“They didn’t do anything but make me want to fight harder, because I’m tired of people misleading the American people,” Walker said. “I’m tired of people misleading my family.”
From there, Walker quickly pivoted to the need for America to become energy independent and decried those trying to “confuse” people “with racism over here” and the “Build Back Better Plan over here.”
The reception Walker received at the conference is an early indication that self-identified religious conservatives will give him a pass for a biographical detail at odds with their stated mission.
The former Heisman winner stands accused of hiding from the public three children that he had with multiple women outside of marriage. And both Walker and his oldest son, Christian Walker, have been critical of absent fathers. The Daily Beast reported that at least one of the mothers of Walker’s unacknowledged children had to take legal action to receive child support payments.
Paulina Macfoy, an Atlanta resident attending the conference, said “Jesus Christ will answer” the question of how Walker’s parenting decisions square with his faith and his repeated criticism of absent fathers. Macfoy maintained that she believes Walker is a “good candidate” because he “stands for family,” and said it was a “waste of time” to report on his personal life.
“He who is without sin, cast the first stone,” she said.
Walker is challenging Sen. Raphael Warnock (D-Ga.) this November in the swing state, in a race that could shift control of the Senate. He has been endorsed by Trump and has embraced many socially conservative stances, including the importance of being a good father — a message he has targeted specifically to Black audiences.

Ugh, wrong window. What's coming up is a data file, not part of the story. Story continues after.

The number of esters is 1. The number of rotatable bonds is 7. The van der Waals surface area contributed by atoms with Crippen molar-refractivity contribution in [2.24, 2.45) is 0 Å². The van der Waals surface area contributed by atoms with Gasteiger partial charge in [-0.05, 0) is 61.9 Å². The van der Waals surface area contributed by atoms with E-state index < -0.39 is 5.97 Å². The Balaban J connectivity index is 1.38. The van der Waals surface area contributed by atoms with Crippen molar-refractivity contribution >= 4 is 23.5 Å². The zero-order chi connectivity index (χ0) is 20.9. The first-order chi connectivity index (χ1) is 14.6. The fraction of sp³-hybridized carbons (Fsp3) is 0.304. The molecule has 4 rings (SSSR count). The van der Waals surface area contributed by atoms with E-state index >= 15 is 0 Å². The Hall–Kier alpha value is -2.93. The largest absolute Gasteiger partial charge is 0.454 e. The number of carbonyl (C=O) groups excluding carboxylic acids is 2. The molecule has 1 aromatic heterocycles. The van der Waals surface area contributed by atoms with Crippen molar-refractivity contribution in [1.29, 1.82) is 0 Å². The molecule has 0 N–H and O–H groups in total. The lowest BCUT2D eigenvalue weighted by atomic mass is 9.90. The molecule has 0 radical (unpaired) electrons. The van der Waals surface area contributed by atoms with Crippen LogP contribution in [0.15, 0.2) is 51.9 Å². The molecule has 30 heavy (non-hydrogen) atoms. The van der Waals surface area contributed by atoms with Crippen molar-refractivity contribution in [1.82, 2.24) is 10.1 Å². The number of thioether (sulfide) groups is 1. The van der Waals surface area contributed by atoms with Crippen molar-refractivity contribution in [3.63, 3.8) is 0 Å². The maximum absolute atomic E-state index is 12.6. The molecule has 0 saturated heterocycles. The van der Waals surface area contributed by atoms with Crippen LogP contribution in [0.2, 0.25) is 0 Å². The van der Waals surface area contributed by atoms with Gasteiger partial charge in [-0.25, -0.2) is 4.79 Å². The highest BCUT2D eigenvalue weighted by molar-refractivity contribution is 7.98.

In an interview, Reed said he did not believe the recent news coverage would hurt Walker’s chances of defeating Warnock. He praised Walker’s public commitment to his faith.
“I’ve worked on every campaign in Georgia, virtually, since 1976,” Reed said. “I’ve never seen a candidate that open about his faith, ever, on the Republican side.”
When it comes to his family, Walker said he didn’t try to hide his children and disclosed their names and ages on a government form in 2018. The Walker campaign shared a photo of the document with POLITICO after the Daily Beast’s reporting. The header on that form stated that “none of the information below will be shared outside of the PCSFN office.”
Walker is a hero among Georgia football fans. He’s been a public figure in the state since retiring from professional football. His popularity was confirmed when he dominated the state’s GOP primary election in May. His celebrity persona, along with a national political climate expected to benefit Republicans this year, may mean Walker can absorb the negative attention.
But inconsistencies and controversies not only around his children, but also surrounding his business record, could turn off swing voters in a state that has seen a growing number of Democrats in recent election cycles. Walker has also been called out for lying about graduating from the University of Georgia. He left after his junior year. He also said that he was a member of law enforcement in Cobb County and trained with the FBI. The Atlanta Journal-Constitution found no evidence this was true. The Cobb County Police Department, a county neighboring Atlanta, also said it “had no record of involvement with Walker,” the newspaper reported.
Walker has also asserted that former President Donald Trump never said that the election was stolen, in an interview with FOX 5 Atlanta. “I don’t know whether President Trump ever said that, because he never said that to me,” Walker said. Trump has repeatedly said the 2020 election was stolen, including a week ago in his endorsement of Alabama Senate candidate Katie Britt.
Walker avoided debates during the primary and has so far limited interviews with media outlets that aren’t conservative. His appearance at the Faith & Freedom conference consisted of a conversation with Reed, rather than a speech like most of the other candidates and office-holders who took the stage.
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